Research shows that managers' cognitive structures influence their decisions and firm outcomes, and that managers' shared understanding is critical to new product success. Yet, little is known about the content and structure of managers' knowledge regarding their business's market orientation (MO) and how such orientation relates to new product development. By drawing from research on managerial cognition, we suggest that an examination of managers' cognitive maps of their business's MO can provide valuable insights. First, cognitive maps provide information regarding the relative ranking of concepts that managers consider important to new product success. Second, they offer insights about the relationship among concepts by illustrating the causal logic flow, centrality, and strength of the association between concepts. Finally, cognitive maps reveal a gestalt or pattern of managers' understandings. This pattern provides an overall view of their perceptions of their firms' MO. Accordingly, the purpose of this article is to begin developing theory to explain the nature and extent of the sharing of managers' understanding of their business's MO across a company within the context of new product development. We develop several theoretical propositions using established research on market orientation and an exploratory investigation of the cognitive maps of a stratified sample of thirty managers of a highly successful frozen food division of a multinational company. We argue that managers of innovative companies with a history of successful new products in moderately dynamic industries will have established market orientations, as reflected in cognitive maps, which emphasize customer orientations more than competitor or technological orientations. Moreover, we suggest that managers will consistently recognize the importance of interfunctional coordination because it influences the firm's orientations towards customers, competitors, and technology by facilitating sharing of important market information necessary for successful new product development. Furthermore, we propose that the division of labor and functional specialization in a company will result in predictable differences across cognitive maps of managers in different functions and levels of the organization. For example, senior managers are likely to have a more balanced and integrated MO than junior managers, due to their knowledge of organization wide issues. The article also proposes an agenda for scholars interested in investigating the relationship between managers' cognitive maps of their company's market orientation and new product success. We note the importance of studying managers' cognitive structures in different types of industries over time, and how managers' cognitive structures may relate to their company's ability to learn. Managers could use cognitive mapping to recognize and evaluate beliefs that inhibit the sharing and interpretation of information between managers, departments, and levels and could design appropriate interventions.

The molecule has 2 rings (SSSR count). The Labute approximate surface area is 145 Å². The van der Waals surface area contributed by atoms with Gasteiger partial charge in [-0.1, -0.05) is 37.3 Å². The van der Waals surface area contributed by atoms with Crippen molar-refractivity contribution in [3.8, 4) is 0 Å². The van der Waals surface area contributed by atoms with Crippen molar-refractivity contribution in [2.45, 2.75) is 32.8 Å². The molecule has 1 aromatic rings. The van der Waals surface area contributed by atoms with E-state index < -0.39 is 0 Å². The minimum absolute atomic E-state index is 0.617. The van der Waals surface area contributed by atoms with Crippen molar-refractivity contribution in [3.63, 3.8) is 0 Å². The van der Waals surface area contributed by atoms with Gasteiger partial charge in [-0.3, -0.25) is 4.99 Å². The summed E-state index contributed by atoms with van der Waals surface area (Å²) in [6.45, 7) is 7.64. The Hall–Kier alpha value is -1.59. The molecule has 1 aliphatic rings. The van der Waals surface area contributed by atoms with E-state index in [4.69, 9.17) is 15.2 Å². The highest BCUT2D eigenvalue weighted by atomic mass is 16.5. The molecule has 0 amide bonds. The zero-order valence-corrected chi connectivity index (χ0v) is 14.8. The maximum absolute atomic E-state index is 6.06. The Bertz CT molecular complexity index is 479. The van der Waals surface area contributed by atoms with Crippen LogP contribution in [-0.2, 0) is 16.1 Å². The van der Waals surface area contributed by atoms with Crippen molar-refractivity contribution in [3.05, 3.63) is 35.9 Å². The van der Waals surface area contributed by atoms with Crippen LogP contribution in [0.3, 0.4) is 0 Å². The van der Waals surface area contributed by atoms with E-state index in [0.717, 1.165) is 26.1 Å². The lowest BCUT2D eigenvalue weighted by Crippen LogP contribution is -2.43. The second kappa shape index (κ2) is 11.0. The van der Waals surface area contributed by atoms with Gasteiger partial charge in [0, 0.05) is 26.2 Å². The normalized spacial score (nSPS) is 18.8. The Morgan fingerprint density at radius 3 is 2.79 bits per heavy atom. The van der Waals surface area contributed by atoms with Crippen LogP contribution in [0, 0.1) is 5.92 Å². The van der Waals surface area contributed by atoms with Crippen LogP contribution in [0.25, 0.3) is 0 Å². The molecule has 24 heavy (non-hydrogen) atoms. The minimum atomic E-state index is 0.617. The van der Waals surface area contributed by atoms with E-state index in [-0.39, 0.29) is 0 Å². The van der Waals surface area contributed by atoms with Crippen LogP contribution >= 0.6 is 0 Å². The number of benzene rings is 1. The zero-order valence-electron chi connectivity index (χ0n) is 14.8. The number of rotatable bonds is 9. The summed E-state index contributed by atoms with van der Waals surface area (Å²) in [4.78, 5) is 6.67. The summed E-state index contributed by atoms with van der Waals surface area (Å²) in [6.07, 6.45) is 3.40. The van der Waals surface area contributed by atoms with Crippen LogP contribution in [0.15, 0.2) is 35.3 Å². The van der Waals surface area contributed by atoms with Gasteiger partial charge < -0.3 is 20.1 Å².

The Journal of Product Innovation Management – Wiley
Published: Jul 1, 2002
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